Skip to 2 minutes and 18 secondsAnd you can maybe notice that here, if some of these candidates are actually-- one might say that these are good candidates for tips of the nose in this image when looking at the intensities, while others are rather far away, far outside, and others are also far inside and would be considered as bad candidates. And the whole idea now of using intensity models is to be able to discriminate between these candidate positions and evaluate which ones are more fit to be tips of the nose on this image. So how can we now build such an intensity model? Well, you know by now to build models, we need data and correspondence.

Skip to 2 minutes and 57 secondsSo what I'm doing here is I'm first starting by cleaning up my scene a bit, and then I'm loading a set of faces that are in correspondence that are stored in this directory here. And here, I'm loading four faces and then simply displaying now the first face in my list of faces in the scene. And this is the face that you see now here. And in addition to this data set of faces and correspondence, I now have a set of MRI images that are actually fitting to these faces.

Skip to 3 minutes and 25 secondsSo what I'm doing now is I'm also reading the corresponding set of MRI images, and they're stored in this directory, and then also now, in this case, displaying the first element of this list of MRI images. And if I know visualise this in the 3D scene, you see that we have now our face and image that are aligned. And if I go to the slice view again, in this case-- and colour my face a bit more distinctively-- hopefully now you understand and you see what I meant by having a set of images that are actually fitting to our faces.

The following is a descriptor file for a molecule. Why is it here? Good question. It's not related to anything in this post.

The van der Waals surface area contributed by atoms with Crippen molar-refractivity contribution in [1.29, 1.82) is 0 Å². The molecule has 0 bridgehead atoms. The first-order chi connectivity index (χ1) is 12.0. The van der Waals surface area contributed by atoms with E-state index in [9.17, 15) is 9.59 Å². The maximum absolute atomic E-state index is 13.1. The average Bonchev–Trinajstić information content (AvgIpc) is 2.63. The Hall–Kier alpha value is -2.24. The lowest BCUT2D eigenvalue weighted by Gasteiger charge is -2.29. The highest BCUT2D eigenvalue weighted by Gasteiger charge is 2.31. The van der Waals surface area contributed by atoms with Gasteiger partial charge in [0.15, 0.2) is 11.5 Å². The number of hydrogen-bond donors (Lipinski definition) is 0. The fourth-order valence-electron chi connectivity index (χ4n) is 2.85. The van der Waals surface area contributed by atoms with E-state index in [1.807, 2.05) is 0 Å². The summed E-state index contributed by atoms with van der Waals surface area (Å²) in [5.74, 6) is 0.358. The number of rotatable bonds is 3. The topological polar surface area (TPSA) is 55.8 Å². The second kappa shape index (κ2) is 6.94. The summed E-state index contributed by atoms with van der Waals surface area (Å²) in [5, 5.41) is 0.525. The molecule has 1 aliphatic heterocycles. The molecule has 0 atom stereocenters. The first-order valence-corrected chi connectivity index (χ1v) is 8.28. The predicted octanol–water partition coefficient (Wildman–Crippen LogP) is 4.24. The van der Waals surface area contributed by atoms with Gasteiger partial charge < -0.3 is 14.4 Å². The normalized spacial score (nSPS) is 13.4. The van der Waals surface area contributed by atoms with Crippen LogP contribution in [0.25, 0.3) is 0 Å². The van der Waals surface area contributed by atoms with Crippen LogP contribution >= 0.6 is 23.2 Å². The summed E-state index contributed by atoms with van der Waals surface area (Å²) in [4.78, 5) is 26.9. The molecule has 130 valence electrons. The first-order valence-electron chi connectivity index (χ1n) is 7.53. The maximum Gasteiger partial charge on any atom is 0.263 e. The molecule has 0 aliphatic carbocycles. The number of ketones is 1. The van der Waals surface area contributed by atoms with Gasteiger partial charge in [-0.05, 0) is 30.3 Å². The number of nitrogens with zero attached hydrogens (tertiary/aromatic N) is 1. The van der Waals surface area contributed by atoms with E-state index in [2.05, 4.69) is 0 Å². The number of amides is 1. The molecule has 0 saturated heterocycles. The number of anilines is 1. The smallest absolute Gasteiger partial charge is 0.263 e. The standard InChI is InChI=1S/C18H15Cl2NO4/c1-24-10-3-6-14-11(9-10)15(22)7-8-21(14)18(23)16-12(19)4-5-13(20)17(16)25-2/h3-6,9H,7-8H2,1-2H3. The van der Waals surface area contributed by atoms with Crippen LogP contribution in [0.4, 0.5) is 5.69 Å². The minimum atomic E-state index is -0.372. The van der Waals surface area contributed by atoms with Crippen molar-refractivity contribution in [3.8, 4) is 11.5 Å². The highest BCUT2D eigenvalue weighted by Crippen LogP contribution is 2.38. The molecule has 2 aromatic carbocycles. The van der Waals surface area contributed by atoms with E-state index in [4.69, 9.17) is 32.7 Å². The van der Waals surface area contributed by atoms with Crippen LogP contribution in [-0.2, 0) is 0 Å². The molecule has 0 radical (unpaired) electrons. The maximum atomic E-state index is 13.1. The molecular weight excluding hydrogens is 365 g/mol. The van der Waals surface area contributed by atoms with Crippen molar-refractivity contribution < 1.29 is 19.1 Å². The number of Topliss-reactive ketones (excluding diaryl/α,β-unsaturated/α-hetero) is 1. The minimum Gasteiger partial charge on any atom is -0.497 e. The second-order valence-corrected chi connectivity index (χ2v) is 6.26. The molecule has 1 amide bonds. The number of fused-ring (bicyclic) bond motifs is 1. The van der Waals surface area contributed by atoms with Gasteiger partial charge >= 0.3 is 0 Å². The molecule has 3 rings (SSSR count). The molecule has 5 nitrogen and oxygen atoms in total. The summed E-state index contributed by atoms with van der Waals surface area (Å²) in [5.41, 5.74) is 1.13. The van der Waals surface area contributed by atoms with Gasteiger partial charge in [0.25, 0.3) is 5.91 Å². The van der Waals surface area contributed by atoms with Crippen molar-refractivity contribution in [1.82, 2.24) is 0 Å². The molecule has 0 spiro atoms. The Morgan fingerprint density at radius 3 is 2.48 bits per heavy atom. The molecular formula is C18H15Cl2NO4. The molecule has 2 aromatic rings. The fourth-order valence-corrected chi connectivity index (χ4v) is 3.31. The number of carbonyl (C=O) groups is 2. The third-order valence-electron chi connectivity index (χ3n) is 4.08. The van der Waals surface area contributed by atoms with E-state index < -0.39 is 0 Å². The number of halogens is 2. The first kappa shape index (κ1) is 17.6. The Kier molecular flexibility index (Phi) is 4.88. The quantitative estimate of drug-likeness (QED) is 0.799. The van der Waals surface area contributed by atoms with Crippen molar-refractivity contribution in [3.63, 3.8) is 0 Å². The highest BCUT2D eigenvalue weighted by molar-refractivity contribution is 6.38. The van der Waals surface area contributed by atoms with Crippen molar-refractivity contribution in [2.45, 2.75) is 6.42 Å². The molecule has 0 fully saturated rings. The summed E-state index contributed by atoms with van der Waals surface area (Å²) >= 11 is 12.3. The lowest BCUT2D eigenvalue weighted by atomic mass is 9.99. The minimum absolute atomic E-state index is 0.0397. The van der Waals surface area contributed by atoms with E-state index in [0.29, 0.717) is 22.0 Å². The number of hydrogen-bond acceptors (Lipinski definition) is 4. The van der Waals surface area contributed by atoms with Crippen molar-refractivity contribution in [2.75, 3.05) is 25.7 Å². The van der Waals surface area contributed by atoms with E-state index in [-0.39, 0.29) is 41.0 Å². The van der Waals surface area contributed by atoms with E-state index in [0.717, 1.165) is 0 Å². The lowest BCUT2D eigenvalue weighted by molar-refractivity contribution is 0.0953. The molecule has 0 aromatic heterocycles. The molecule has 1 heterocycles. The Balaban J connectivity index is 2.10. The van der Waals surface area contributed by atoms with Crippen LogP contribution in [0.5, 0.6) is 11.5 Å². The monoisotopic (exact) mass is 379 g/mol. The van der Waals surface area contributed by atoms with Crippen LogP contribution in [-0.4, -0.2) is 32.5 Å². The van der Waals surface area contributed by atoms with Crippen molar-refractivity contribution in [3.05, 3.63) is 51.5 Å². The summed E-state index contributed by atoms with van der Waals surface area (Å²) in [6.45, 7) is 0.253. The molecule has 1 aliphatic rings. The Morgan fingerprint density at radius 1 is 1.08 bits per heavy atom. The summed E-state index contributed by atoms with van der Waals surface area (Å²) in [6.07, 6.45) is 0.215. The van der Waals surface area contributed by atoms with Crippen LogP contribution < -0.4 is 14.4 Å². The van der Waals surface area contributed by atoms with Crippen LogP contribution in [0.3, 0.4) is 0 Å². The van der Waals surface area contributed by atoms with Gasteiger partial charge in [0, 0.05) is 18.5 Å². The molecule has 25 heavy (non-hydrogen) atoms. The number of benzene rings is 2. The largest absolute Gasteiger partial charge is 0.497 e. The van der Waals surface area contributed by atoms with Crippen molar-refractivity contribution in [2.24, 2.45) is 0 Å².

Skip to 3 minutes and 57 secondsHere you can notice if I now scroll down that we have the contour of the face that is nicely following the contour of our image. And this is what I meant by saying that this data set is fitting to each other. And this is the type of result that we would like actually to achieve by fitting our statistical model to our target image. What we know from having a data set of faces and correspondence is that if we're interested in the position of a particular point, we can actually locate it in every face of our data set. And this is what I'm doing here now for the tip of the nose.